On Wed, 7 May 2008, Simon Pieters wrote, regarding <dialogue>:
> Also see http://forums.whatwg.org/viewtopic.php?t=24 for discussion 
> about <dialog> vs <dialogue>.
On Wed, 14 May 2008, Mikko Rantalainen wrote:
> Ian Hickson wrote:
> > 
> > Experience with language="" on <script> suggests that many authors 
> > have serious difficulties spelling words that contain the "gu" letter 
> > pair.
> I, too, think that the word "dialog" sounds more like dialog window or 
> dialog box than a dialogue.
> I'd prefer dialogue over dialog for following reasons:
> - cannot be confused with dialog box or dialog window
> - the dialogue tag would probably most often be generated by CMS system 
> or authoring software so spelling errors are not such a big issue
> - dialogue is pretty seldom used feature and I believe it doesn't 
> deserve any shorter tag
> If <dialog> is used instead of <dialogue> then it should be designed in 
> a such way that it can be used for dialog box in addition to dialogue 
> (e.g. chat) in the future.

On Wed, 14 May 2008, Tab Atkins Jr. wrote:
> I severely doubt this is possible or desirable.  It would make it *more* 
> confusing, I think, if <dialog> was meant for dialog boxes *and* marking 
> up conversations.
> Just to throw out yet another possibility, how about <convo>?  I don't 
> like it too much, but it at least avoids most of the issues that plagued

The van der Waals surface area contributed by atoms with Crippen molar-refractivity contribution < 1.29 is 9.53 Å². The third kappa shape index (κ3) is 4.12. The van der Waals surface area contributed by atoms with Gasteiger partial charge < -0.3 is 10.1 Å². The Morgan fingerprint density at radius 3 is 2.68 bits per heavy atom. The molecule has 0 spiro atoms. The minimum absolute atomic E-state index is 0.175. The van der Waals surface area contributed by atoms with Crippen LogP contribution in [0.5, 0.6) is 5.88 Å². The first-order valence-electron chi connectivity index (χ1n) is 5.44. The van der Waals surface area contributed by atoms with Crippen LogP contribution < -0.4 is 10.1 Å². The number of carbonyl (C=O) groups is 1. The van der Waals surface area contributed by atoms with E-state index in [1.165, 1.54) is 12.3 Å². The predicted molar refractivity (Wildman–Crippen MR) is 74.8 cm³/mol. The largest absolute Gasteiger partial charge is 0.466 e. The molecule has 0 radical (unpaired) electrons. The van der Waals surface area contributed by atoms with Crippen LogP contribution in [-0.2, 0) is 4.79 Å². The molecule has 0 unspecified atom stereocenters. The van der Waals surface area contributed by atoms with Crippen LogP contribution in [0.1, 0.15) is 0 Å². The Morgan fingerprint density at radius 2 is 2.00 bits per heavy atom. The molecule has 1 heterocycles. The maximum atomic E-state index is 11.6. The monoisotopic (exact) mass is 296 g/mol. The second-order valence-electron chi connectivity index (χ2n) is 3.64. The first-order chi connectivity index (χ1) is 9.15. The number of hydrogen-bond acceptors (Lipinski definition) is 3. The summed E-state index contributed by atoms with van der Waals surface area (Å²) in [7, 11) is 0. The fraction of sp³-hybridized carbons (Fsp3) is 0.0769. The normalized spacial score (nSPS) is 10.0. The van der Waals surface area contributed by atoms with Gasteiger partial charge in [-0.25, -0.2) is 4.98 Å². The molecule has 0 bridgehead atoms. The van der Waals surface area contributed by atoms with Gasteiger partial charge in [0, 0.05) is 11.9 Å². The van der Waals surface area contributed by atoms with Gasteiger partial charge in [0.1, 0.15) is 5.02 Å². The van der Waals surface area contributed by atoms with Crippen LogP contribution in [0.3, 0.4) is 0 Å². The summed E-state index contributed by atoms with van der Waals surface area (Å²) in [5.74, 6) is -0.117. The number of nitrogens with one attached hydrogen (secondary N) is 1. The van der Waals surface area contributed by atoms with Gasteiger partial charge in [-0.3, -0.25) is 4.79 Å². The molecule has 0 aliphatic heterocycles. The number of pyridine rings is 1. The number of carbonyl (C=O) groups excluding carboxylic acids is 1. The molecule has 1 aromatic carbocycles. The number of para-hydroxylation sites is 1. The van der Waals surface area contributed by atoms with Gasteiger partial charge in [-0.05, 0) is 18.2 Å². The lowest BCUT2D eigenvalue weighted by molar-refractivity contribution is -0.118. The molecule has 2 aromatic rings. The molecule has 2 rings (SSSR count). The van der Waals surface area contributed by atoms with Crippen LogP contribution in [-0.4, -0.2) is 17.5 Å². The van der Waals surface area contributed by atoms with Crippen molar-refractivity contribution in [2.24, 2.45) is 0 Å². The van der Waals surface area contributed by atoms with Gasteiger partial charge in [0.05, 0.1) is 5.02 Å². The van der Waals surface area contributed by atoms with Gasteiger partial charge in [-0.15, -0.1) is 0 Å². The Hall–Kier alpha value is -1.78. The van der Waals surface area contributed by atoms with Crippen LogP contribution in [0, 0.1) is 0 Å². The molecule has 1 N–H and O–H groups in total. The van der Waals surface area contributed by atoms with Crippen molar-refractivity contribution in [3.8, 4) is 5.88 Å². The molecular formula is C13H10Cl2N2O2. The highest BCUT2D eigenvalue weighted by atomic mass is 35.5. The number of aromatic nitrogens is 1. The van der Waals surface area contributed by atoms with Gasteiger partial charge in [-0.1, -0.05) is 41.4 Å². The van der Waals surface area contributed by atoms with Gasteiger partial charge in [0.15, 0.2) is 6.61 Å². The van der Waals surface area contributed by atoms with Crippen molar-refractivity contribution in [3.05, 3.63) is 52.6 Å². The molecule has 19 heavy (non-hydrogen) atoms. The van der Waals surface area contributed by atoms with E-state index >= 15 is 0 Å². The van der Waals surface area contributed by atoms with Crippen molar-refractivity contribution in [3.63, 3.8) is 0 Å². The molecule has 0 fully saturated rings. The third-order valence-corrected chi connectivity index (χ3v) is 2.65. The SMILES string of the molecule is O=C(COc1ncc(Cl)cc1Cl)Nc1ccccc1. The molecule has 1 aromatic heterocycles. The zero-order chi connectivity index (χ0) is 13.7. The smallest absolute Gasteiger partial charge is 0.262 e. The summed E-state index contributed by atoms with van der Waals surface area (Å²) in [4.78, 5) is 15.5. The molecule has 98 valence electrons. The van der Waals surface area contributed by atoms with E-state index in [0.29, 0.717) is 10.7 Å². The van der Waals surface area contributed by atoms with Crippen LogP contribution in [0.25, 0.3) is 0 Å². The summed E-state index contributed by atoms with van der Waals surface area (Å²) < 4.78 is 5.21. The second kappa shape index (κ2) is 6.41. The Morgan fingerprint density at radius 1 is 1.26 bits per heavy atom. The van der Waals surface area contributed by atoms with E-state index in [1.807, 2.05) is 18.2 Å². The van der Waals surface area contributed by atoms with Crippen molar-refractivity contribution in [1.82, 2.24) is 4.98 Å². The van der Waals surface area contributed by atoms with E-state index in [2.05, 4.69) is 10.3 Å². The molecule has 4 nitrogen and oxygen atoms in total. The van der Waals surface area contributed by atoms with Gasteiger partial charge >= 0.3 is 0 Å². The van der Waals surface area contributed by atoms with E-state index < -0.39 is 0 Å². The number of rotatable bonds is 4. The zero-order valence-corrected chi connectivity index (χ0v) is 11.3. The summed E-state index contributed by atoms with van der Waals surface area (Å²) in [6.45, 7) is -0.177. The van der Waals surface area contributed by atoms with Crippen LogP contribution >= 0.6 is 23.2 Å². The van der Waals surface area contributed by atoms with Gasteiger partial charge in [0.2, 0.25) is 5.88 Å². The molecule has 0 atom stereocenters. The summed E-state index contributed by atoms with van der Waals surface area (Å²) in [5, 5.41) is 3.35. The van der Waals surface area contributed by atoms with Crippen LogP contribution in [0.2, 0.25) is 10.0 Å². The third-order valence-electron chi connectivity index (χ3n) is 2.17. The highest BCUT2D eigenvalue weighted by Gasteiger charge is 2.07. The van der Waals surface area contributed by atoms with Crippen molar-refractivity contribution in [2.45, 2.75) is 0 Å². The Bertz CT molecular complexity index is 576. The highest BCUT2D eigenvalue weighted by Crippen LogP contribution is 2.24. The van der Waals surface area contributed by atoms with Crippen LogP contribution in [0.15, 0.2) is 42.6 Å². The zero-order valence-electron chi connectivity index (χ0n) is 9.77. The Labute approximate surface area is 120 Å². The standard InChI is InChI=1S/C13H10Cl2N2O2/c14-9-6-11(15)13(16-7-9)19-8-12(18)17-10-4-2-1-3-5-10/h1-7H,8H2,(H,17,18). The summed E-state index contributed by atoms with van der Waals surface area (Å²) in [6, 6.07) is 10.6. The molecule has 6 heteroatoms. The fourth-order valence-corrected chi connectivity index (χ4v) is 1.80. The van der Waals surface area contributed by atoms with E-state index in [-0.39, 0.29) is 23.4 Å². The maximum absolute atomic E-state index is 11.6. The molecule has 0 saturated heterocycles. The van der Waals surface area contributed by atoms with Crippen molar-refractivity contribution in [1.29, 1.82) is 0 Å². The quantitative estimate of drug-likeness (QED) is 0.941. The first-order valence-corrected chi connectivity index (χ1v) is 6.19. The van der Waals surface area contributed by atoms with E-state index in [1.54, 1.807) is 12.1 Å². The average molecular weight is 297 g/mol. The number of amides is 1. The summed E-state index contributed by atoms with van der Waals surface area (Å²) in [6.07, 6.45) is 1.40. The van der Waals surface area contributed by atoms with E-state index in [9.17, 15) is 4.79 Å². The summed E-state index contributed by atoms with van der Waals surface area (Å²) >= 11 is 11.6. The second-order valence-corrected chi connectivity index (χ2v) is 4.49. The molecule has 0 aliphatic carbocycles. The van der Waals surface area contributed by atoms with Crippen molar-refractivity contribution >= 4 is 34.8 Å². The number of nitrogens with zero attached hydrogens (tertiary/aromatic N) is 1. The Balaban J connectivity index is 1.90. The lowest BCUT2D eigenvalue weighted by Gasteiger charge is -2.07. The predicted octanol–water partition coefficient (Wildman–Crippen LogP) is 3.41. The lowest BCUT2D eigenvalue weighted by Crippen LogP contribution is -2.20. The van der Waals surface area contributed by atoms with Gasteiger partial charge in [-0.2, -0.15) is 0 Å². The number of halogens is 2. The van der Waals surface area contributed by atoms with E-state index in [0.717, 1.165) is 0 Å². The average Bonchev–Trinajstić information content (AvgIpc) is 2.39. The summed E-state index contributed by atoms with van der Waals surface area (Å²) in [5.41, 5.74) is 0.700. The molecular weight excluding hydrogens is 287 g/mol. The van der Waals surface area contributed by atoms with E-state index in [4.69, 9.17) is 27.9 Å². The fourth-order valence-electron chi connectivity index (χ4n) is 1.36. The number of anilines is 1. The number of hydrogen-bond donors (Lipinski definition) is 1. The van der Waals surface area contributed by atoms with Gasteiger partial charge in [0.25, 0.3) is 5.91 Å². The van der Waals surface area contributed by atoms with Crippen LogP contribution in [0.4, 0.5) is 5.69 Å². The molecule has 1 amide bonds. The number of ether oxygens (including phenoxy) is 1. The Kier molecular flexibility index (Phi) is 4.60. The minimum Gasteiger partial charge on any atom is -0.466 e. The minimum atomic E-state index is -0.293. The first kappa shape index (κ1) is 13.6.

> the other submissions.  I'm generally convinced that <dialog> is an okay 
> choice for this, but if we *were* to change, I at least want to make 
> sure it's something I can get behind.
> My personal favorite alternate suggestion so far has been <cl>.  Short 
> and a little confusing?  Maybe.  But it has the benefit of being 
> unambiguous and parallels existing tags with similar syntax.  But meh, 
> it's probably not quite right, as <dialog> isn't meant to be 
> illustrating a conversation list, but rather is a list illustrating a 
> conversation.

On Wed, 14 May 2008, Charles wrote:
> My personal favorite alternate suggestion so far has been <cl>.

On Thu, 15 May 2008, Mike Wilson wrote:
> Yes, I also quite like the analogy with dl/ul/ol. But it may be 
> confusing when using dt and dd as child elements (as in the current spec 
> for dialog):
>   <cl>
>     <dt>
>     <dd>
>     ...
>   </cl>
> That could be resolved by introducing elements ct and cd:
>   <cl>
>     <ct>
>     <cd>
>     ...
>   </cl>
> and that I guess can be regarded as making things better OR worse 
> depending on your focus...

On Wed, 14 May 2008, fantasai wrote:
> Of course most people using these elements won't be reading the spec. It 
> is quite likely that someone will assume <dialog> is the "correct" tag 
> to use for a CSS+JS dialog box.

On Wed, 14 May 2008, Scott Hess wrote:
> They are reasonably unlikely to ship a web page that assumes that, 
> though.